cyanosis blue

Blue cyanosis (Polemonium coeruleum L.)

Blue cyanosis is a perennial plant from the cyanotic family (Polemoniaceae). Other names: mother liquor, harmful grass, azure cyanosis, Greek valerian.


Perennial herbaceous plant with an elevated (50 – 140 cm) erect, mostly single, evenly leafy stem and a short, thick, vertical rhizome with dense and thin fibrous roots. The leaves are alternate, unpaired-pinnately dissected; basal leaves are large, 25-40 cm long, with numerous leaflets. At the top, the leaves decrease in volume, respectively, the number of leaflets and the length of the petioles are reduced, so that the upper leaves are sessile. The flowers are collected in a multi-flowered apical panicle, the corolla is dark blue, wide, ringed, with 5 almost rounded lobes. The fruit is a spherical, tricuspid, easily cracking capsule enclosed in a calyx. Blue cyanosis blooms from May to autumn. Blue cyanosis grows in thickets of shrubs, along river banks, meadows, swamps, forest edges.

Harvesting, description of raw materials:

In medicine, rhizomes with cyanosis roots are used – Rhizoma cum radicibus Polemonii. They are harvested in the fall, digging them up with shovels or pitchforks, shake them off the ground, cut off the aerial part, cut the thick rhizomes lengthwise and quickly wash them in water, dry them in the air or in attics. When collecting medicinal raw materials, it is necessary to give preference to younger plants, since the rhizomes of old plants often rot inside. The raw materials consist of short vertical or shapeless multi-headed rhizomes up to 30 cm long and up to 1.5 cm thick with numerous cylindrical thin roots extending from them up to 15 cm long and 2 mm thick. The color of the rhizomes is grayish-white, the roots are yellowish on the outside, white in the break. A decoction of the roots with strong shaking gives abundant persistent foam, the smell is weak, the taste is bitter.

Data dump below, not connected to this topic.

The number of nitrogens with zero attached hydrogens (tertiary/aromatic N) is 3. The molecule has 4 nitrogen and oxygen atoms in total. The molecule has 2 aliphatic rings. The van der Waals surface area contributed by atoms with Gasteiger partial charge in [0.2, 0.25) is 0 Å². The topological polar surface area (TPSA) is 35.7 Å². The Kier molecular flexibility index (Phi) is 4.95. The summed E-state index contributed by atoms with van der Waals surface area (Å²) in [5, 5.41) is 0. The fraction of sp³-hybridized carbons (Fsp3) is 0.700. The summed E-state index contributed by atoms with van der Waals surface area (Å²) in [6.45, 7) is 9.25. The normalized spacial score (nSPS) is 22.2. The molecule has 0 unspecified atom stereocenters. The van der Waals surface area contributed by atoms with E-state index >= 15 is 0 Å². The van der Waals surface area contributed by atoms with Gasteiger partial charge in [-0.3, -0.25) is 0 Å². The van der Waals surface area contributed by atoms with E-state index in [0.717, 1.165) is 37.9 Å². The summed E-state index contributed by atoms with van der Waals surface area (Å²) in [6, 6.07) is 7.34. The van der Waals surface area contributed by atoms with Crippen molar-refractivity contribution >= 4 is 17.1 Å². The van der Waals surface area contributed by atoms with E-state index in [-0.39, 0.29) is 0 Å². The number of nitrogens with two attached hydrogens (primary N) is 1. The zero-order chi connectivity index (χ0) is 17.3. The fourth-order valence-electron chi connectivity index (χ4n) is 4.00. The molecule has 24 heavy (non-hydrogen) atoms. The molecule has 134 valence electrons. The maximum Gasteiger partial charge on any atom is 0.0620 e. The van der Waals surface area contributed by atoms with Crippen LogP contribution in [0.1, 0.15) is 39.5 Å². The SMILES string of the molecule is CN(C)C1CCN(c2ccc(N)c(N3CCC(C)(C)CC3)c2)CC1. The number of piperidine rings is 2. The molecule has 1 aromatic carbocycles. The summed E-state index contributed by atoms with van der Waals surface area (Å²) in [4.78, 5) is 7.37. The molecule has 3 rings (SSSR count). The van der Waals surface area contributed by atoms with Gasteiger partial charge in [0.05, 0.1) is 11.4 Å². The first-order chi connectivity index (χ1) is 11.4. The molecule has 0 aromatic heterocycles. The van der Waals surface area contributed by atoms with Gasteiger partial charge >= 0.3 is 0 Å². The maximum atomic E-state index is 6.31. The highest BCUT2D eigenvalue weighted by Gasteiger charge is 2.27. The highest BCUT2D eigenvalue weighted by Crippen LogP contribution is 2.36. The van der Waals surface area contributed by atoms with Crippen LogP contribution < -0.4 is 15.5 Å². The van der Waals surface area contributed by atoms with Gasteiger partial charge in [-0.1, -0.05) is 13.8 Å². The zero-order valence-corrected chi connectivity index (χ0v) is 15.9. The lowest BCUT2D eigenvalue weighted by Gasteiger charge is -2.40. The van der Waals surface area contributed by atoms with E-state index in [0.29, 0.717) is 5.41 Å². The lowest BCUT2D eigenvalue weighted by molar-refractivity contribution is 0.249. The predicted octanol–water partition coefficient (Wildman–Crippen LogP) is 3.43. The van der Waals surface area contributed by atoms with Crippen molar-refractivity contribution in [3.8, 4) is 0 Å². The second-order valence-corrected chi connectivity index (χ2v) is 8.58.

Contains active substances:

Rhizomes with cyanosis roots contain up to 30% triterpene saponins, resins, organic acids and traces of essential oil.

Medicinal use:

In the form of an infusion or decoction, it is used as a highly effective expectorant for chronic and acute bronchitis, pulmonary tuberculosis, and as a sedative. The strength of the action on the central nervous system is 8-10 times greater than () valerian. It is used for peptic ulcer of the stomach and duodenum. In folk medicine, the roots collected in the fall are infused with water in a light spirit and given to drink in case of severe nervous breakdown (psychosis), against rabies, in the form of poultices as an analgesic and emollient.

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